Timbalier Island

Year Established:
File Type:
jpg (image/jpeg)
Photo Date:
Photo Courtesy of:
U.S. Coast Guard Historian's Office


Entrance to Timbalier Bay
29° 2.49'
90° 21.25'
City / Town:
Grand Isle
U.S. State:
United States


Open to Public:
Light List Data:
  1. Timbalier Island
Light list data courtesy Gary Riemenschneider


Year Tower Established:
1857, 1875, 1917
Tower Construction Material:
Tower Foundation:
Screwpile with Platform
Height of light above mean high water, in feet:
Height, in feet, from base of structure to center of lantern:
111 feet
Tower Shape:
Tower Daymark:
Fog Signal Building?:
Keeper's Quarters?:
Year Keeper's Quarters:
Keeper's Quarters Construction:


Active Aid to Navigation?:
Original Optic Type:
Second Order, Fresnel
Year Original Lens Installed:
Private Aid:
Year Automated:
USCG Access to Optics:


Timbalier Bay has long been considered one of Louisiana's most difficult waterways. For many decades, it was marked on private charts as impossible to navigate. The first U.S. Coast Survey into the bay found enough depth for steamers, but recommended a lighthouse to guide vessels through the treacherous waters. At the petitioning of the Lighthouse Board, Congress approved $15,000 for a lighthouse at Timbalier Bay. The station was built in 1857 and displayed its first light that June.

The station went dark for most of the Civil War, and being less important than other lights nearer to New Orleans, it was not relit until September 1865. In 1866, the station began to be threatened by erosion. After two of the brick piers washed away in bad weather and the water rose three feet around the lighthouse, the keeper promptly resigned. The local engineer removed the lens to the keeper's dwelling for safekeeping and displayed a temporary light from the dwelling's roof. One month later, the entire station was annihilated. The new keepers tried to tend the temporary light in the dwelling, but it was also demolished by the gale-driven seas. Barely escaping with their lives, the keepers clung to an iron can buoy, bobbing about in the storm for several days. 

With the station completely gone, the Lighthouse Board immediately proposed a replacement. The Board petitioned a resistant Congress for years to obtain the funds to build an iron skeleton tower on Timbalier Island, where it would be sheltered from the open seas. Congress finally approved the funds for a new tower, which was not built and lit until 1875. The revolving second-order Fresnel lens showed a fixed white light with a red flash every minute.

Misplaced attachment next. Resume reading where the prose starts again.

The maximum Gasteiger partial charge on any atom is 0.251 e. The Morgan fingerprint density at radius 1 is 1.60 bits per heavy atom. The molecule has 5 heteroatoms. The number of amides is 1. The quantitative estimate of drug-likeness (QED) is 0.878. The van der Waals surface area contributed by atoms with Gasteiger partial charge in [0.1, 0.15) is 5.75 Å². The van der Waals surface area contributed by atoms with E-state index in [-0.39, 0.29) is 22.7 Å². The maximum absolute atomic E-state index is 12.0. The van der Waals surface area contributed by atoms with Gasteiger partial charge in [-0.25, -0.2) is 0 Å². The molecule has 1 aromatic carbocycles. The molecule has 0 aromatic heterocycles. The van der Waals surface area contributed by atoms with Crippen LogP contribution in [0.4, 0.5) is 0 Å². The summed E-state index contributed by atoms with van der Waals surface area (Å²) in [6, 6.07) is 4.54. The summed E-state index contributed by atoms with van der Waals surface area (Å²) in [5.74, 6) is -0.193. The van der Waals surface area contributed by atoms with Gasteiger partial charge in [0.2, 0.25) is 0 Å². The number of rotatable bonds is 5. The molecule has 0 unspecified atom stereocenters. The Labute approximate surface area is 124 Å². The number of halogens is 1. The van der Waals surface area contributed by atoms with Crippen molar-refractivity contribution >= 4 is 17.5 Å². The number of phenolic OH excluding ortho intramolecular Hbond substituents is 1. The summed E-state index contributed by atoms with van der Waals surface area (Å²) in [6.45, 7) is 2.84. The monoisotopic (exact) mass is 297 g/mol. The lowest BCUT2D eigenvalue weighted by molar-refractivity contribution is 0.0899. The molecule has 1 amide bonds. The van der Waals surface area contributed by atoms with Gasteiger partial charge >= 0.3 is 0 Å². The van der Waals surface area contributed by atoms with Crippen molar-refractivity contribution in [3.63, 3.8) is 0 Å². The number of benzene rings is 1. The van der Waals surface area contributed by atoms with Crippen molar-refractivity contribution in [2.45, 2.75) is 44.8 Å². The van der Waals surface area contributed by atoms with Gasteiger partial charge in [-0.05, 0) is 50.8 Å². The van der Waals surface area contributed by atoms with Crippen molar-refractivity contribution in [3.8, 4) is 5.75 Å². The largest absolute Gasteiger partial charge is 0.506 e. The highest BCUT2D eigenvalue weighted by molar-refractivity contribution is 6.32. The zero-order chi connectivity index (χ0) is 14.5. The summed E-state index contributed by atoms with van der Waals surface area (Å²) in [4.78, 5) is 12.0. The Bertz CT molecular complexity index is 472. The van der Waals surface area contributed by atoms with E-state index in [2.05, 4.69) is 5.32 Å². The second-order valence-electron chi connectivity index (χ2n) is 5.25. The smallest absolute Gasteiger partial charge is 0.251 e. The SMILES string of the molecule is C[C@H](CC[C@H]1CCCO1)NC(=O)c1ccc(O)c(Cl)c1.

In 1881, the lens refused to rotate because the tower was tilting out of plumb. Nine of its iron leg sockets were cracked. The tower was repaired and the lens leveled. In 1894, the lens once again stopped because of the tower's canting. A new channel was forming at the base of the tower, where the tidal wash was scouring sand from around the screwpiles. The damaged lens was saved, but a lighthouse tender was unable to approach closely enough to the tower to try dismantling the iron framework itself. The tower slowly twisted downwards and then crashed into the bay. A lantern was displayed from the keeper's dwelling until a replacement tower could be built in 1917.

The third Timbalier Island Lighthouse was a white square dwelling surmounted by a lantern, raised up on 25 iron-encased wood pilings. Even this substantial foundation could not resist the forces of nature. In 1926, a hurricane tipped the lighthouse to the northwest, almost knocking it over. The next year, the lighthouse was straightened, and 500 tons of riprap were placed around the piles, only to be washed out in 1931. Because a deep hole was beginning to form under the tower, a buoy was recommended to replace the lighthouse. The station was discontinued in 1934, but was reactivated after only a few months. The Timbalier Lighthouse was automated in 1939 and left unmanned.

Entered by:
Entered Date:
Jan 15, 2018